Michigan Supreme Court Rejects Bid To Disqualify Donald Trump From 2024 Election Ballot

The Michigan court's order stated it was 'not persuaded that the questions presented should be reviewed by this Court'.

Donald Trump

Donald Trump secured a victory on Wednesday in the face of challenges to his eligibility for the White House. 

Michigan's supreme court declined to hear an appeal by voters in the state seeking to disqualify Trump from the upcoming presidential primary. The voters invoked a clause in the US Constitution, citing insurrection, based on Trump's role in the 2021 Capitol riots.

The voters contended that Trump, a leading candidate for the 2024 Republican nomination, could not legally hold the presidency under a constitutional provision barring individuals from office if they participated in "insurrection or rebellion" after swearing allegiance to the United States.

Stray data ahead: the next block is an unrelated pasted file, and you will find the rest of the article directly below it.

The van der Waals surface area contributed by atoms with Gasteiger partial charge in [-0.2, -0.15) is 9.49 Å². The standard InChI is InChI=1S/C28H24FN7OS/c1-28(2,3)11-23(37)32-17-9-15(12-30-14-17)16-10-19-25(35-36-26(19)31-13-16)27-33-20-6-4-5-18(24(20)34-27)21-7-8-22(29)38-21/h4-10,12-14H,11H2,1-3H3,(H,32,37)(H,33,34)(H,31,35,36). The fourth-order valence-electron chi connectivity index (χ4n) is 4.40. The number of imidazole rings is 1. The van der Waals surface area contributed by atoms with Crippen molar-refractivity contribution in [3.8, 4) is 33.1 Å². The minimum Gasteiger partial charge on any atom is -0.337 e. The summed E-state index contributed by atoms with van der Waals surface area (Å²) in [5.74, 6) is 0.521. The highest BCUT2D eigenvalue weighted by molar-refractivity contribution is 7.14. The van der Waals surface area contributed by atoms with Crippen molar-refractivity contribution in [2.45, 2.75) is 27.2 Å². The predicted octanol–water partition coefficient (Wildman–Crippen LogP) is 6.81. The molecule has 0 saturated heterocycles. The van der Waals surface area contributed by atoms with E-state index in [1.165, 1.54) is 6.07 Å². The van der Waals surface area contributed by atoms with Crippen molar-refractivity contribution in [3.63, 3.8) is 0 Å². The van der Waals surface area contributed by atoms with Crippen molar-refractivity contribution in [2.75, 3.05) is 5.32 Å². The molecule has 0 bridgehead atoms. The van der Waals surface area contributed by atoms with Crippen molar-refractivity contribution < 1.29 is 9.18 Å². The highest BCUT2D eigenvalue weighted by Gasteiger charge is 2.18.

The Michigan court's order stated it was "not persuaded that the questions presented should be reviewed by this Court".

Responding to the decision, Trump posted on his Truth Social site, asserting that the court "strongly and rightfully denied" what he labelled a "desperate Democrat attempt" to remove him from the Michigan ballot. 


The development in Michigan comes after a ruling on December 19 in Colorado, where justices determined that Section 3 of the 14th Amendment applies to presidential candidates. Consequently, Donald Trump was deemed ineligible for the election due to his role in the January 6, 2021 insurrection, leading to his removal from the primary ballot.

The Colorado Supreme Court decided to postpone the enforcement of their ruling until January 4, allowing the U.S. Supreme Court the opportunity to potentially intervene. 

Currently, the U.S. Supreme Court has not confirmed its intention to hear the case, but its decision could significantly impact the 2024 presidential election, especially in light of the recent ruling in Michigan.

The central issue revolves around the Trump's eligibility, and it is widely anticipated that the U.S. Supreme Court will play a definitive role in settling this matter. Challenges to Trump's eligibility have been filed in over 30 states, with many of these already dismissed.